Phillips is far from the ideal left-wing candidate, as he claims to be “fiscally conservative, but socially inclusive”; but he is popular in the district. (One early poll put Phillips up by 4 percentage points.) And he checks off some left-wing boxes: He supports pay equity for men and women and Medicare-for-all. This might be sufficient to garner him a coalition big enough to defeat Paulsen. And if elected, he will be the first Democrat to lead the district since the 1960s — a crucial development, since Minnesota is ground zero for the 2018 midterms and possible Democratic control of the House.
These Midwestern districts are microcosms of most states in the United States. Even a liberal state like New York has solid Republican and conservative districts, particularly in Western New York. Duckworth’s point is obvious and legitimate: Not every insurgent or left-wing candidate will win in the 2018 midterms. Democrats must be strategic about their choice of candidates; a left-wing candidate could sink a seat that might otherwise be turned blue.
Even Ocasio-Cortez does not share the expectations of some of her enthusiastic left-wing supporters. In a tweet, she said that in solidly Democratic districts and states, progressives need “leaders swinging for the most ambitious ideas possible for working-class Americans”; but in close elections — in moderate, or Republican-leaning areas of the country — progressives are “not going to get gutsy risk-taking” from candidates.
She understands the tradeoffs. This is smart politics, and how the Democratic Party will build not just an electoral coalition but a governing one. The zeitgeist is with Ocasio-Cortez and her followers, but it will take years of coalition-building to make the Democratic Party into a leftist party, if ever. Right now, Democrats need a governing plurality.
Democrats have historically succeeded by embracing both ends of the liberal spectrum
This gets to the core problem in the debate over the soul of the Democratic Party: the search for party unity through party purity. Political parties have not traditionally been vessels for a single ideological agenda. The Democratic Party — and, to a certain extent, the Republican Party — has historically operated as a confederation of sorts, a loose amalgam of state-centered interests and ideas. It has neither had a national structure or design.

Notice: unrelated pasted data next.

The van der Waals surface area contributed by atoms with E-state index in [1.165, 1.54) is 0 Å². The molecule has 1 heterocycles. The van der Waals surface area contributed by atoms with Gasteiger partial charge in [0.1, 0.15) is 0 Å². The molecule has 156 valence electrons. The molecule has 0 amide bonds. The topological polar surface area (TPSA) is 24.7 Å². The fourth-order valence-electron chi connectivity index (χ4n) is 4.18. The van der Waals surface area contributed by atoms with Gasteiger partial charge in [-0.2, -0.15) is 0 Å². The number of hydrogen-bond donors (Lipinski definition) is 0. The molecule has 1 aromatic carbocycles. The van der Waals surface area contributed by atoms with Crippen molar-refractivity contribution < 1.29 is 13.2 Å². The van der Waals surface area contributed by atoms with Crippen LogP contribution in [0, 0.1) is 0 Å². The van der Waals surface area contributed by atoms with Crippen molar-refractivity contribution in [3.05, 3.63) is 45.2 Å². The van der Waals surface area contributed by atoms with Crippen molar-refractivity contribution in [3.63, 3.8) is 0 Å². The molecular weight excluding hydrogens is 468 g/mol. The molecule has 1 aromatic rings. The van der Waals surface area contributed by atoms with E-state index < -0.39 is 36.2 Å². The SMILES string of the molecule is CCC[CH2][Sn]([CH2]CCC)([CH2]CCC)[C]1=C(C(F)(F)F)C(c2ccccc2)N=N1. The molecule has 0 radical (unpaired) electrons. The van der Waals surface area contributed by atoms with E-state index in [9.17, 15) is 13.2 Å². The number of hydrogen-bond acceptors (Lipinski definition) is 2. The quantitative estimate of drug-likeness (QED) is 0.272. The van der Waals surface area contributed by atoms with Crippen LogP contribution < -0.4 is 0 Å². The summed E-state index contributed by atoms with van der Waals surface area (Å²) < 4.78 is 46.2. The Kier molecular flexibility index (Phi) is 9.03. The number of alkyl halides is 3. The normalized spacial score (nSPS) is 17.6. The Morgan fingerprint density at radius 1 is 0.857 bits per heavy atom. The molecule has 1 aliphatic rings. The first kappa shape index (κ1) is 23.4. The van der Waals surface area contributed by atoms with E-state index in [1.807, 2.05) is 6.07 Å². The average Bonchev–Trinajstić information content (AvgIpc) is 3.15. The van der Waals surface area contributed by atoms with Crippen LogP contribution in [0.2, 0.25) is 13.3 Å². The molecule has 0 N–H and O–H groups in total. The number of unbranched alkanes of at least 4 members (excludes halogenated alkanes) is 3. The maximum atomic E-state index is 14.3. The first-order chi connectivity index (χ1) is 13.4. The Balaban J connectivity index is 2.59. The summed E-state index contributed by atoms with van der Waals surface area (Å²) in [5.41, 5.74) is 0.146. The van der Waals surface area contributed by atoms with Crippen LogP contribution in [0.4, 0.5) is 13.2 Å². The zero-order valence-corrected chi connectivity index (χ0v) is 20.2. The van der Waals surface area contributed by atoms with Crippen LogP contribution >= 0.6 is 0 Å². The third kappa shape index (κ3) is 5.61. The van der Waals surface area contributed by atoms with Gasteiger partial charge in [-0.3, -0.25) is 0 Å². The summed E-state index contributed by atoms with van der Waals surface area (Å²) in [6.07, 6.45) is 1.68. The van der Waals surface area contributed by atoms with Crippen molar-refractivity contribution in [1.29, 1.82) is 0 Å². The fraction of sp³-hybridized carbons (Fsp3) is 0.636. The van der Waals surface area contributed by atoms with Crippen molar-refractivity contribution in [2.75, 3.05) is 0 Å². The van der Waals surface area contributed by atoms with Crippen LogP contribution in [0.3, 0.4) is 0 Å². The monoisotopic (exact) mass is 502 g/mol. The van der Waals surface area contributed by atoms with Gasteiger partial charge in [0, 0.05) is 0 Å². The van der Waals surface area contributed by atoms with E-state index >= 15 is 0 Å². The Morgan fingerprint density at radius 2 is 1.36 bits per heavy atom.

Think of the most successful era for the Democratic Party, from the New Deal to the Great Society in the 1930s to the ’60s. The regional complexity of the New Deal coalition (its mixture of racist, Southern Democrats and left-liberals within the Democratic Farmer-Labor party) animated its limitations, contradictions, and accomplishments, particularly on civil rights and racial inequality. Expecting the modern version of the Democratic Party to behave differently and uniformly leftist is ahistorical.
True, some areas of the Midwest might be “hungry for socialism,” particularly urban areas like Chicago and Detroit. And while Bernie Sanders beat Hillary Clinton in several Midwest states (Michigan, Wisconsin, and Minnesota), congressional races are different. The maxim that “all politics is local” means understanding the political affectations of localities, where voters might support elements of left-wing populism but remain fiscally conservative.
Clinton’s defeat in 2016 proved that Democrats cannot always operate from the center. Running a centrist candidate in all congressional races would be as foolish as running a socialist everywhere.
And the left can take comfort in the fact that moderates will be beholden to the overall leftward direction of the Party today. Just look at Kirsten Gillibrand’s and Cory Booker’s support for a federal job guarantee. But Democrats need a sustainable majority above all — and for now, that includes centrist candidates.
Michael Brenes is a historian and the senior archivist for American diplomacy at Yale University and the author of the forthcoming book, The Price of Loyalty: Hubert Humphrey, Lyndon Johnson, and the Struggle for American Liberalism.